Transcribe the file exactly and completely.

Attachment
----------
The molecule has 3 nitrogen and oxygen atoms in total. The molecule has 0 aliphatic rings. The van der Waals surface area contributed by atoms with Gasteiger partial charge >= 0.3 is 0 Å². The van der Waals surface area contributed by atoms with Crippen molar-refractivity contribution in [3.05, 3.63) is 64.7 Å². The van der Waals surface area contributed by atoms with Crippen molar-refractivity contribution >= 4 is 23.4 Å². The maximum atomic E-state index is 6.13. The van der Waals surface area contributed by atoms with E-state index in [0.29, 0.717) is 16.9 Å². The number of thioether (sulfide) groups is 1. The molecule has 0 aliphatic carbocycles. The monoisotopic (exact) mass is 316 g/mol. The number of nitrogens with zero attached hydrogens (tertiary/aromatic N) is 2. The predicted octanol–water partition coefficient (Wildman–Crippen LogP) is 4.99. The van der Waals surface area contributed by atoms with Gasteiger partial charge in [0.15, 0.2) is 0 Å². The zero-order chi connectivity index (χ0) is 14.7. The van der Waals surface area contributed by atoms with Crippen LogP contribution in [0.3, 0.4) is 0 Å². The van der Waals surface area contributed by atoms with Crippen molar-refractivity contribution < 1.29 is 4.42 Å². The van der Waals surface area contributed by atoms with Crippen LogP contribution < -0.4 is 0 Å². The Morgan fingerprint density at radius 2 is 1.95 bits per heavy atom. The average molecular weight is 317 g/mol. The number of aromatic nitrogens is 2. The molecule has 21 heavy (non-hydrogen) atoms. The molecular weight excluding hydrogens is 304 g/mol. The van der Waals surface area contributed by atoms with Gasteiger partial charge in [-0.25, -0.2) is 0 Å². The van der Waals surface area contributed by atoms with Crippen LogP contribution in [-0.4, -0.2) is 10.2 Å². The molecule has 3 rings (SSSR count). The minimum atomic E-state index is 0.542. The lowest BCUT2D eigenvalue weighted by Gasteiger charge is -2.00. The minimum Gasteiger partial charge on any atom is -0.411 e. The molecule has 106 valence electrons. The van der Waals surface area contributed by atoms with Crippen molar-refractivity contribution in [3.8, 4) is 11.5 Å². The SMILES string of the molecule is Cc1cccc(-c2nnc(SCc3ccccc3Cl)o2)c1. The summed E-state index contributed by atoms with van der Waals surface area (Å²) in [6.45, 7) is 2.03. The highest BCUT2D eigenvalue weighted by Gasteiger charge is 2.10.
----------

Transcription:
The molecule has 3 nitrogen and oxygen atoms in total. The molecule has 0 aliphatic rings. The van der Waals surface area contributed by atoms with Gasteiger partial charge >= 0.3 is 0 Å². The van der Waals surface area contributed by atoms with Crippen molar-refractivity contribution in [3.05, 3.63) is 64.7 Å². The van der Waals surface area contributed by atoms with Crippen molar-refractivity contribution >= 4 is 23.4 Å². The maximum atomic E-state index is 6.13. The van der Waals surface area contributed by atoms with E-state index in [0.29, 0.717) is 16.9 Å². The number of thioether (sulfide) groups is 1. The molecule has 0 aliphatic carbocycles. The monoisotopic (exact) mass is 316 g/mol. The number of nitrogens with zero attached hydrogens (tertiary/aromatic N) is 2. The predicted octanol–water partition coefficient (Wildman–Crippen LogP) is 4.99. The van der Waals surface area contributed by atoms with Gasteiger partial charge in [0.15, 0.2) is 0 Å². The zero-order chi connectivity index (χ0) is 14.7. The van der Waals surface area contributed by atoms with Crippen LogP contribution in [0.3, 0.4) is 0 Å². The van der Waals surface area contributed by atoms with Crippen molar-refractivity contribution < 1.29 is 4.42 Å². The van der Waals surface area contributed by atoms with Crippen LogP contribution < -0.4 is 0 Å². The Morgan fingerprint density at radius 2 is 1.95 bits per heavy atom. The average molecular weight is 317 g/mol. The number of aromatic nitrogens is 2. The molecule has 21 heavy (non-hydrogen) atoms. The molecular weight excluding hydrogens is 304 g/mol. The van der Waals surface area contributed by atoms with Gasteiger partial charge in [-0.25, -0.2) is 0 Å². The van der Waals surface area contributed by atoms with Crippen LogP contribution in [-0.4, -0.2) is 10.2 Å². The molecule has 3 rings (SSSR count). The minimum atomic E-state index is 0.542. The lowest BCUT2D eigenvalue weighted by Gasteiger charge is -2.00. The minimum Gasteiger partial charge on any atom is -0.411 e. The molecule has 106 valence electrons. The van der Waals surface area contributed by atoms with Crippen molar-refractivity contribution in [3.8, 4) is 11.5 Å². The SMILES string of the molecule is Cc1cccc(-c2nnc(SCc3ccccc3Cl)o2)c1. The summed E-state index contributed by atoms with van der Waals surface area (Å²) in [6.45, 7) is 2.03. The highest BCUT2D eigenvalue weighted by Gasteiger charge is 2.10.